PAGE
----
Grave-shell Scarab

A lot of people have been surprised I wasn’t running 3-4 copies of this card. I usually joked back “it’s too good for this deck.” The truth is that, at Dredge 1, I wasn’t usually very eager to bring him back to my hand. He just didn’t flip enough cards into the graveyard. I kept one in the deck as my “hand brake” for Dredge in case I ever got to the point where I was worried about decking myself, and that only really came up in a single game. For that use, you only really need one copy.

Shizo and Okina

Why are they missing? Oversight. There’s no reason not to run them with a couple of legends in the deck. You’ll get them with regularity.


Since I didn’t decide to actually run this deck until late Friday night, I had not dedicated much time to the sideboard and it certainly shows. The Arenas were great though, and came in against any deck I felt wouldn’t clobber my life totals too quickly. The combination of extra draw power and never drawing a useless card is brutal. I probably only needed 1-2 more copies of Nightmare Void since you only really need/want to draw one copy. The Exiles were pure gold; once Darkblasts and Stinkweeds and random green dorks mixed it up with White Weenie, Exile just put them in a no-win situation. I never boarded in the Plague Boilers but I was actually glad to have the insurance versus weird enchantment-based decks I may otherwise have zero chance against.

Here’s a quick overview on how the deck plays out. First, aggressively mulligan into some way to getting your Dredge engine fired up early. This will typically involve Darkblast or Stinkweed Imp. Occasionally you’ll need to spend turn 2 tossing Life from the Loam into your empty graveyard to start Dredging. An early Top helps, especially when you can Dredge away the garbage.

Next, let Stinkweed Imp work his magic. He sucks out all of your opponent’s good cards-his best creatures, removal spells-and keeps coming back for more, all the while filling your graveyard and getting you close to the Sweet Spot. When in doubt, dredge back Stinky.

Finally, start planning out your endgame. You’ll be deep into Dredge Zone now with a graveyard that stretches halfway across the table and tons of options. Maybe it’s just to Cloak up a dredge creature or two and beat down. Maybe you use Thug to fetch a non-dredge all-star critter like Ink-Eyes or Kokusho. Most often though, you’ll be animating Svogthos the Restless Tomb, who will be typically be in the one-or-two-hits-and-your-opponent-is-dead size range. Your opponent has a Putrefy? No worries, Life from the Loam brings him back for more.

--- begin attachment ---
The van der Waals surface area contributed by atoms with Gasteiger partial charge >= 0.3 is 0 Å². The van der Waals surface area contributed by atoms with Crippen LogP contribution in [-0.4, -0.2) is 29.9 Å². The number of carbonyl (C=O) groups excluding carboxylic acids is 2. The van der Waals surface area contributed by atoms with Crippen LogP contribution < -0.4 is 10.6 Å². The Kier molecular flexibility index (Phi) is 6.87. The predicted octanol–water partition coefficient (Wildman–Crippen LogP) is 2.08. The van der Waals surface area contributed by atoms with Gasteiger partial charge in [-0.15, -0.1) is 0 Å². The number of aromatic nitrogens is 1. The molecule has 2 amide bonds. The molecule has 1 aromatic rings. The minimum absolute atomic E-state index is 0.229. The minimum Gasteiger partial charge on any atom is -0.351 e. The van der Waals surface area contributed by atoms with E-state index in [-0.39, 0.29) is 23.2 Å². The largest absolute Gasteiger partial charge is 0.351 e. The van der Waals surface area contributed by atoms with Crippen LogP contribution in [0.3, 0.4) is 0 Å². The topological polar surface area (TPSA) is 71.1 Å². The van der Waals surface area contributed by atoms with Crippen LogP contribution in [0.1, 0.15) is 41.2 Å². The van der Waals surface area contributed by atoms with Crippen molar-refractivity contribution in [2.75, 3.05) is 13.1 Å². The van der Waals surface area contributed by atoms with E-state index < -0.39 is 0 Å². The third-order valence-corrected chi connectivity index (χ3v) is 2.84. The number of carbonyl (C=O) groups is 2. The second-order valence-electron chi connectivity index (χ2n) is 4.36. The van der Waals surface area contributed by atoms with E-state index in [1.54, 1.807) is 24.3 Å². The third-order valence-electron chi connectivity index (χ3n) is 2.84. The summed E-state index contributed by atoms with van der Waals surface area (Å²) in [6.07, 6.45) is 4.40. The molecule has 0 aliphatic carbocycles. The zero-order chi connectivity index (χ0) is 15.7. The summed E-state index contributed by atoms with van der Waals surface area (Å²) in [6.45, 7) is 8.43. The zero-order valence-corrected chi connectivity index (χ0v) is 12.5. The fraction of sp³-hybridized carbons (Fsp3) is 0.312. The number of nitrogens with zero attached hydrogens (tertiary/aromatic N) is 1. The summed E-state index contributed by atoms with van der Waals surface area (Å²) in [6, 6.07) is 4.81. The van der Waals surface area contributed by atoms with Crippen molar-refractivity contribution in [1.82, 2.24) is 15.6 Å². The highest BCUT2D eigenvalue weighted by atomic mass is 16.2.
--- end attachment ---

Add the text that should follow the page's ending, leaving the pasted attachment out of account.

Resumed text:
Here’s a recap on how I did at the tournament.

Rd 1, 2-0 vs Reinhardt with B/G/u Kudzu

Reinhardt was an extremely pleasant opponent sporting an original deck that appeared to be trying to feed his ever-growing Vinelasher Kudzus with Dark Hearts of the Wood and Life from the Loam. Stinkweed Imps held back the Kudzus while I sprint for the Sweet Spot and go nuts from my graveyard. Nullmage Shepherd actually helps here in shutting down the Dark Heart shenanigans so that I can actually win both games.

Rd 2, 2-0 vs Matt with W/U/G Control

Matt was playing a “good stuff” control deck with green acceleration, counterspells, Wraths and Keigas. Much to Matt’s horror, creature removal and counterspells hardly slow down a Dredge deck and I eventually end both games with huge Svogthos beatdown.

Rd 3, 2-0 vs Teddy Cardgame with U/B Seth Burn.dec

In a Star City “feature match” I get to exact some revenge on Ted for the heinous flaming beating he unleashed on my dome the last time we met across a tournament table. Stinkweed Imps suck down good cards like Hypnotic Specters and creature removal, stocking the graveyard and coming back for more. Game 2 was bad for Ted, who stalled on mana for a little too long to have a chance against the avalanche of draft cards.

Rd 4, 0-2 vs StarWarsKid playing (what else?) Gifts